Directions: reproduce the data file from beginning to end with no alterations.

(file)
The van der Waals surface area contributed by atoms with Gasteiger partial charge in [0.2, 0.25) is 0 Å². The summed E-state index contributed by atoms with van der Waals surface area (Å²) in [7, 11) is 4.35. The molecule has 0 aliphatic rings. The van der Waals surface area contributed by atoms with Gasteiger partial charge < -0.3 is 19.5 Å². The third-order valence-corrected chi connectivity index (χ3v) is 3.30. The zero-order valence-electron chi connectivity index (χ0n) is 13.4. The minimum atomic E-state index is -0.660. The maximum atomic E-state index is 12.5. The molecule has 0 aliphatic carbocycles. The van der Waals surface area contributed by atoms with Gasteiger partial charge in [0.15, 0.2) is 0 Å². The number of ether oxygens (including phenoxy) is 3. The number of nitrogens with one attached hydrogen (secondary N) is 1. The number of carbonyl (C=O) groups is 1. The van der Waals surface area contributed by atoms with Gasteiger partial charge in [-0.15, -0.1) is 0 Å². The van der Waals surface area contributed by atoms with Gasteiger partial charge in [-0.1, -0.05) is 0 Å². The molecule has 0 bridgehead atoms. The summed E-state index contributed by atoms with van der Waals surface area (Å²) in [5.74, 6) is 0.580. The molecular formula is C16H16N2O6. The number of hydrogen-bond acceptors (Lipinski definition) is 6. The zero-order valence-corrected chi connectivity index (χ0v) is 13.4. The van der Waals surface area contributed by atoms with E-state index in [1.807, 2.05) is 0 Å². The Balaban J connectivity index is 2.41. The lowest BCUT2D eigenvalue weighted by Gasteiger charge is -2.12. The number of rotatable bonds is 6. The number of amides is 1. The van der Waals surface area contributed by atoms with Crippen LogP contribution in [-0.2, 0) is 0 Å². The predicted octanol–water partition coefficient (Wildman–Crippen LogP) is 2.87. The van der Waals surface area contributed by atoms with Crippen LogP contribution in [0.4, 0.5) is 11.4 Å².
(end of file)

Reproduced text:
The van der Waals surface area contributed by atoms with Gasteiger partial charge in [0.2, 0.25) is 0 Å². The summed E-state index contributed by atoms with van der Waals surface area (Å²) in [7, 11) is 4.35. The molecule has 0 aliphatic rings. The van der Waals surface area contributed by atoms with Gasteiger partial charge < -0.3 is 19.5 Å². The third-order valence-corrected chi connectivity index (χ3v) is 3.30. The zero-order valence-electron chi connectivity index (χ0n) is 13.4. The minimum atomic E-state index is -0.660. The maximum atomic E-state index is 12.5. The molecule has 0 aliphatic carbocycles. The van der Waals surface area contributed by atoms with Gasteiger partial charge in [0.15, 0.2) is 0 Å². The number of ether oxygens (including phenoxy) is 3. The number of nitrogens with one attached hydrogen (secondary N) is 1. The number of carbonyl (C=O) groups is 1. The van der Waals surface area contributed by atoms with Gasteiger partial charge in [-0.15, -0.1) is 0 Å². The van der Waals surface area contributed by atoms with Gasteiger partial charge in [-0.1, -0.05) is 0 Å². The molecule has 0 bridgehead atoms. The summed E-state index contributed by atoms with van der Waals surface area (Å²) in [5.74, 6) is 0.580. The molecular formula is C16H16N2O6. The number of hydrogen-bond acceptors (Lipinski definition) is 6. The zero-order valence-corrected chi connectivity index (χ0v) is 13.4. The van der Waals surface area contributed by atoms with E-state index in [1.807, 2.05) is 0 Å². The Balaban J connectivity index is 2.41. The lowest BCUT2D eigenvalue weighted by Gasteiger charge is -2.12. The number of rotatable bonds is 6. The number of amides is 1. The van der Waals surface area contributed by atoms with Crippen LogP contribution in [-0.2, 0) is 0 Å². The predicted octanol–water partition coefficient (Wildman–Crippen LogP) is 2.87. The van der Waals surface area contributed by atoms with Crippen LogP contribution in [0.4, 0.5) is 11.4 Å².